Here, plaintiff noted in a questionnaire that she takes Ibuprofen 600 mg., which makes her tired, drowsy, confused, slow, and constipated, and gives her stomach cramps, A.R. 133; however, she did not testify about these side effects at the administrative hearing, and she points to nothing in the medical record showing she ever told any treating or examining physician about these side effects. Thus, the ALJ was not required to further consider any purported medication side effects. See Greger v. Barnhart, 464 F.3d 968, 973 (9th Cir. 2006) (ALJ did not err when claimant did not report alleged side effect of medication to any physician during relevant period); Thomas, 278 F.3d at 960 (ALJ properly rejected claimant's alleged side effects when claimant "offer[ed] no objective evidence that her medications . . . caused" these side effects, and ALJ found claimant lacked credibility); Morillas v. Astrue, __ Fed. Appx. __, 2010 WL 1141520, *3 (9th Cir. 2010) ("The ALJ . . . reasonably discounted [claimant's] testimony about the side-effects of her medications [when] [n]othing in the medical records reflected any complaint to her health providers that her medications made her drowsy, and there was no evidence of any assessed functional limitation from her medications."). Thus, there is no merit to this claim by petitioner.
The ALJ determined in Step Four that plaintiff is able to perform her past relevant work as a general office clerk and teacher's aide, based on plaintiff's RFC, and the testimony of vocational expert Steven Davis. However, plaintiff contends this finding is not supported by substantial evidence because the ALJ posed an incomplete hypothetical question to the vocational expert. There is no merit to this claim.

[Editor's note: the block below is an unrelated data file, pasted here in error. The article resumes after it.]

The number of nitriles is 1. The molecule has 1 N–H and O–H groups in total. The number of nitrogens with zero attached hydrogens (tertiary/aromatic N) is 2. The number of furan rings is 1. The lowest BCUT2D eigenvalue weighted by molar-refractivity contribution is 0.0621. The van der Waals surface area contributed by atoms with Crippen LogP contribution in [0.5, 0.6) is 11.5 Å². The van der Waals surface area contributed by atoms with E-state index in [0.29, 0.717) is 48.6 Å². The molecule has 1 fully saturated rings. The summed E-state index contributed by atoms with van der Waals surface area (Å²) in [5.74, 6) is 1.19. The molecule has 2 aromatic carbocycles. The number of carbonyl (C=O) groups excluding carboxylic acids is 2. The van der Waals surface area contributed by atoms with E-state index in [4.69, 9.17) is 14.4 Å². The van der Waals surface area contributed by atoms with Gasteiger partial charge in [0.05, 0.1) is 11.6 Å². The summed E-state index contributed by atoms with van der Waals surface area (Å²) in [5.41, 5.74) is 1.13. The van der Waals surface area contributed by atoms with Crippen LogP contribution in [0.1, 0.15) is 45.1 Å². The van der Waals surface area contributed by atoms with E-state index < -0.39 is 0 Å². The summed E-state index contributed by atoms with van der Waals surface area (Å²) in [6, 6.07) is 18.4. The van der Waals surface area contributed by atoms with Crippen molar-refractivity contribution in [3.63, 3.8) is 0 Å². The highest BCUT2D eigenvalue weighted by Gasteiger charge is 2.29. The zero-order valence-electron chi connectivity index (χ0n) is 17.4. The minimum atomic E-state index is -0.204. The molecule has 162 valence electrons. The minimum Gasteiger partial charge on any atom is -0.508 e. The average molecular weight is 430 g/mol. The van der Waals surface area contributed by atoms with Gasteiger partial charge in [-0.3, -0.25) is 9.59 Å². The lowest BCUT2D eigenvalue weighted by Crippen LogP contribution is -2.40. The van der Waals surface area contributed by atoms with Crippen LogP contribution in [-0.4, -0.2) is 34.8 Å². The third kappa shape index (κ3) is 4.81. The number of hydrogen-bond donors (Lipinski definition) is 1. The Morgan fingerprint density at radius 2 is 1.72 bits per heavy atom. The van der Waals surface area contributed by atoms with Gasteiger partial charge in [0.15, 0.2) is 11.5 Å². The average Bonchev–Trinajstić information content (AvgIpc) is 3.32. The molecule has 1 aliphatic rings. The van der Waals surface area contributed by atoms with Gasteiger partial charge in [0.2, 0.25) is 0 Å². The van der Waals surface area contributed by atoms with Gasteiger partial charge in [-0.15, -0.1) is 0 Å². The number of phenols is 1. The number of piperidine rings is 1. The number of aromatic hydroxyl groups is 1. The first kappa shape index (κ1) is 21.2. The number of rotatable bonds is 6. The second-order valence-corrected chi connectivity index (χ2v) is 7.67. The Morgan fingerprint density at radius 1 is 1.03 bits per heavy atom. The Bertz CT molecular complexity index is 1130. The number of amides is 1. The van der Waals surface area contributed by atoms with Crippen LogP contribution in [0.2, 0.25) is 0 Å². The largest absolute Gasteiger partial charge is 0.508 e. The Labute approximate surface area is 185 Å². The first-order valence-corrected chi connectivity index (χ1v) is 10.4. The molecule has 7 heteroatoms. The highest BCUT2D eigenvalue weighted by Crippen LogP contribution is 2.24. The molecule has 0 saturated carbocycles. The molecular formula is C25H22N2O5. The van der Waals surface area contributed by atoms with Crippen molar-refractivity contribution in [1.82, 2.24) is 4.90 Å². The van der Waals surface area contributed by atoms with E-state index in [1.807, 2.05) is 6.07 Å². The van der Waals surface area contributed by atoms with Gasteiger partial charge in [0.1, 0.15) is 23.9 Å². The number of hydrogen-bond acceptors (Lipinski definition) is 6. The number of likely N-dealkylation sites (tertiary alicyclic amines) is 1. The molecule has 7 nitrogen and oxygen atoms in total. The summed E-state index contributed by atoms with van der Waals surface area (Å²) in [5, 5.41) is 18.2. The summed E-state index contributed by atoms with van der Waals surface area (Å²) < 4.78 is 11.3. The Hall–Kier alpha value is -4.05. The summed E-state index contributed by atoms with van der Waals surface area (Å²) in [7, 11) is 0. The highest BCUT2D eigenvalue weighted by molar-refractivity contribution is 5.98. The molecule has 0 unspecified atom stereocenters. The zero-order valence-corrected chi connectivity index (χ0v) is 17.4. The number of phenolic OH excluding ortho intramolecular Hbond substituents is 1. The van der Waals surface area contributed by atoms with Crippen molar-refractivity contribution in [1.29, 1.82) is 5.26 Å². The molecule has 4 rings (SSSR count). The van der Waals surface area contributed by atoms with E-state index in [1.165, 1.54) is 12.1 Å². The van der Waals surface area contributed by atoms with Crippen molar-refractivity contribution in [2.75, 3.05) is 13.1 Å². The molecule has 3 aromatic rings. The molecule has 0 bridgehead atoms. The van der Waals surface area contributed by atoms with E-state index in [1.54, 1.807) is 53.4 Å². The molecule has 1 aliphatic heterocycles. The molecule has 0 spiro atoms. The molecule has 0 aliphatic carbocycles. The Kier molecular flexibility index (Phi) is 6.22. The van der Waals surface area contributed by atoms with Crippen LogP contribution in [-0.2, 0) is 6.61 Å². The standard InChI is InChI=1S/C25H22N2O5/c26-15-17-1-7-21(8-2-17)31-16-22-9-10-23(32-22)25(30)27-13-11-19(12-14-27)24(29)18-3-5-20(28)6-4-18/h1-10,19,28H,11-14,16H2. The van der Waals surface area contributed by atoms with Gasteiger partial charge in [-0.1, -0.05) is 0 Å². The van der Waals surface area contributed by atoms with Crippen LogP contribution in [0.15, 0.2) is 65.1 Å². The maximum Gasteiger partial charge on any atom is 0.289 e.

It is indisputable that hypothetical questions to a vocational expert must consider all of the claimant's limitations, Valentine, 574 F.3d at 690; Thomas, 278 F.3d at 956, and "[t]he ALJ's depiction of the claimant's disability must be accurate, detailed, and supported by the medical record." Tackett v. Apfel, 180 F.3d 1094, 1101 (9th Cir. 1999). "If a vocational expert's hypothetical does not reflect all the claimant's limitations, then the 'expert's testimony has no evidentiary value to support a finding that the claimant can perform jobs in the national economy.'" Matthews v. Shalala, 10 F.3d 678, 681 (9th Cir. 1995) (quoting Delorme v. Sullivan, 924 F.2d 841, 850 (9th Cir. 1991)); Lewis v. Apfel, 236 F.3d 503, 517 (9th Cir. 2001).
Here, the ALJ asked the vocational expert the following hypothetical question:
[W]ith an individual the same age as our Claimant, who has the same educational background and past work experience. . . . I'd ask you to consider that this person could work in the light range, occasionally climbing, balancing, stooping, kneeling, crouching [and] crawling. Should not be asked to use ladders, ropes, or scaffolds. Would need to avoid concentrated exposure to heat, cold, and hazards, such as . . . unprotected heights and moving machinery, and would have limits to the right upper extremity, which is the dominant extremity, limiting this hypothetical person to frequent gripping and fine manipulation with that upper extremity, not constant, but frequently. Could this hypothetical person perform any of our Claimant's past work?
A.R. 35. The vocational expert responded that such a person could work as a general office clerk or teacher's aide. A.R. 35-36.
The plaintiff complains that the ALJ's hypothetical question to the vocational expert did not include the purported side effects of plaintiff's medication. However, since this Court has determined that nothing in the record supports plaintiff's complaint of side effects, and further determined that plaintiff's credibility was properly discredited, these purported side effects are not a limitation on plaintiff, and the ALJ was not required to include them in the hypothetical question to the expert. See Greger, 464 F.3d at 973 (9th Cir. 2006) ("The ALJ . . . 'is free to accept or reject restrictions in a hypothetical question that are not supported by substantial evidence.'" (quoting Osenbrock v. Apfel, 240 F.3d 1157, 1164-65 (9th Cir. 2001)); Rollins v. Massanari, 261 F.3d 853, 857 (9th Cir. 2001) ("[T]he ALJ did not err in omitting the other limitations that claimant had claimed, but had failed to prove."). The vocational expert's testimony, thus, constitutes substantial evidence to support the ALJ's Step Four determination that plaintiff can perform her past relevant work. Roberts, 66 F.3d at 184; Tylitzki v. Shalala, 999 F.2d 1411, 1415 (9th Cir. 1993).
IT IS ORDERED that: (1) plaintiff's request for relief is denied; and (2) the Commissioner's decision is affirmed, and Judgment shall be entered in favor of defendant.